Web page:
Projected Savings: approximately $90 a month

Savings per month: Approximately $770,  still under the current bill (I have not gotten our most recent shipment of herbs, however James's dosage has increased. I do believe our bill will have increased significantly from the previous $800 a month reported earlier). However, for us, these savings are fairly easy to do and make the cost easier to handle (for us).

Selling Things

We have lots of ... stuff. Generally, I take things to Goodwill, but there are some things that have hung around simply because of their value, not because I want them. This summer I will be doing a clean up and getting rid of some knick knacks. They may not (won't) bring in a ton, but they also won't be taking up space anymore.

Things we haven't cut back on:

I will give this is own post, to go into more details as to the why, but the short version: food, entertainment, education, and our gardeners.

Helping Each Other

Obviously, others may make different choices or be in the fortunate position to not have to make any of these choices. Regardless, I think all of us in treatment (or not, or with struggles, food allergies or not) should support each other, whether it is through compassion and understanding or, if we can, monetarily. Which brings me to the end of my post.

Another family in treatment is raising funds for their daughter (partially) by selling t-shirts. I have one and it's a great shirt.  Here's a picture of the v-neck. There is a regular t-shirt neck as well.They are each $20.

Monday, May 11, 2015

"That's No Ordinary Rabbit"

We are in Food Allergy Awareness Week. Technically, rabbits are food. However, I will not be speaking of them in that context.

Two weeks ago, a dear friend's husband had a life-threatening reaction to their pet rabbit. He had been having asthma problems which were related to the rabbit for some time. The rabbit had been relegated to the garage. Even so, this day, when he went into the garage, he had trouble breathing, used his asthma medication, found no relief, and eventually, was taken to the hospital. He was given epinephrine, Benadryl, and steroids. He left with a prescription for Epi-pens, steroids, and a refill for his inhaler, but, as is so familiar, very little instructions or directions on what to do next.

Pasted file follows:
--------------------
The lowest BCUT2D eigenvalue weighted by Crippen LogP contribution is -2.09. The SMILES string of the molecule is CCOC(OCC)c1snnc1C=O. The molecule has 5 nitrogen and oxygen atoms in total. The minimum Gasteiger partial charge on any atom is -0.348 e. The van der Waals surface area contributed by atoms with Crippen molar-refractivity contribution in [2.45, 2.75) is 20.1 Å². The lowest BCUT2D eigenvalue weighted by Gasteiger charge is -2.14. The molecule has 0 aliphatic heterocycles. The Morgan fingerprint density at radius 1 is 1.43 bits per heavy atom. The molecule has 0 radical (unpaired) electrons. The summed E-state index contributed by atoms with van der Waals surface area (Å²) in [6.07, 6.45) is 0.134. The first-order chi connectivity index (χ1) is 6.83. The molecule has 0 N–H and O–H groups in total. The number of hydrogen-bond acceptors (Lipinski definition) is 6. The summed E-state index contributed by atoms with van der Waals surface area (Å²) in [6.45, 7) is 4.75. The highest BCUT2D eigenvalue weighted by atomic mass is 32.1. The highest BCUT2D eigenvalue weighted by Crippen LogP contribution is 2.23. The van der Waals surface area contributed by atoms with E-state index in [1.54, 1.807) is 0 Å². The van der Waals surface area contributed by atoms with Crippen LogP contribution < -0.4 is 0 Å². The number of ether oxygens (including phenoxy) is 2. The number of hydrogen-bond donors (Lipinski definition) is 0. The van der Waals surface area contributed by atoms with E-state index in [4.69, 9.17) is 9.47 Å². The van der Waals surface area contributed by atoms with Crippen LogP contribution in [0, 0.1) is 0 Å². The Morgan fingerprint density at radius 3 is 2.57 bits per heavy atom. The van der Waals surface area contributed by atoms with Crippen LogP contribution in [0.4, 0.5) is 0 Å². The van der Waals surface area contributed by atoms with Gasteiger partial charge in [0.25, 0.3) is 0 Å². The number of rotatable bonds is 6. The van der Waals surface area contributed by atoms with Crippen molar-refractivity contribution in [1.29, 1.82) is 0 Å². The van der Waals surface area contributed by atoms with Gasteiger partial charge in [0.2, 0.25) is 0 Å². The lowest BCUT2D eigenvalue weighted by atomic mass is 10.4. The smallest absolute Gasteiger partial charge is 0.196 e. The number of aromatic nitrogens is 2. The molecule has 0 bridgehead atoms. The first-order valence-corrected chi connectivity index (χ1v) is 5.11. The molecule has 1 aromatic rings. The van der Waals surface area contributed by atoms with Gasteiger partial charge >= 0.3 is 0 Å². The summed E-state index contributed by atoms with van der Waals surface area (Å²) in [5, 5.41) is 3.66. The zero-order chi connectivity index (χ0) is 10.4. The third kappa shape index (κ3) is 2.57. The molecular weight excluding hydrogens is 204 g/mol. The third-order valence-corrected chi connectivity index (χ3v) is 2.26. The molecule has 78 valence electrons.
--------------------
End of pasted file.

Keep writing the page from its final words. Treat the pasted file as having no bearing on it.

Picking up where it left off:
Here is my advice, having been down a similar path, somewhat generalized, for those who may walk this path again:

Avoid your Allergen

This is an emotional blow, different when you are talking about a beloved pet versus a food, but either way, those words, which seem simple on the face, are actually quite difficult. Quoting Dr. Dave Stukus, "Families told to get rid of their pets by their allergists find themselves a new allergist, not a new pet." And I know when James got his test results back, my second thought (after looking at the food) was to be relieved that he was not allergic to the dogs and cats.

Epi-Pens: Carry Them, Keep them Together

Obviously, a rabbit being easier to avoid than most allergens, it may seem like you don't need them with you always. There's a few reasons I would argue that with even a seemingly easy to avoid allergy, you always need your epi-pens with you:

  1. It can take months for your environment to be fully clean of the proteins from pet, even with thorough cleaning. Regarding mammalian proteins in an article about anaphylaxis from a horse allergy: "It is necessary to remember that the allergen levels decrease slowly over several months after pet removal." Gao et al, Wao Journal, Aug. 2009
  2. Other people own pets and allergic proteins are clingy. I, myself, have experienced going to the Urgent Care (not allergy related) only to be treated from the door way because the doctor's pet allergies were too severe to treat me. Note to self: Use tape roller before heading to Urgent Care?
  3. There is always the possibility that instead of the rabbit, the reaction was caused by the hay the rabbit was being fed. Grass (hay being a form of grass) is actually a more common allergy than rabbit. And a more common trigger.
Here is a link for a co-pay coupon for the Epi-pen.

See a Board-Certified Allergist

An allergist will be able to sort through the history and do the testing to determine what the allergy actually is. He will also be able to give an emergency action plan, clear for the entire family.

Rodent Allergies

This is information I found specific to rodent allergies.

What information would you share for someone newly diagnosed?


Friday, May 8, 2015

The Roller Coaster Ride

The Ups

Is he ok?
Yeah, he coughs like that when he runs or exercises. I told his pediatrician. She says it's normal.
That is not normal. Tell her again.

A conversation I had with a friend of mine, a nurse, last August. James was coughing, bringing up mucous, like he always did after he ran or played with his friends for any period of time outside. He often would cough so hard he would throw up, He often would not participate or take frequent breaks so he wouldn't end up doubled up, coughing helplessly.

Then, in April, he met his friend at the park, and as we were leaving he said, "You know what was weird, mom? I could run as much as I wanted and I never had to cough."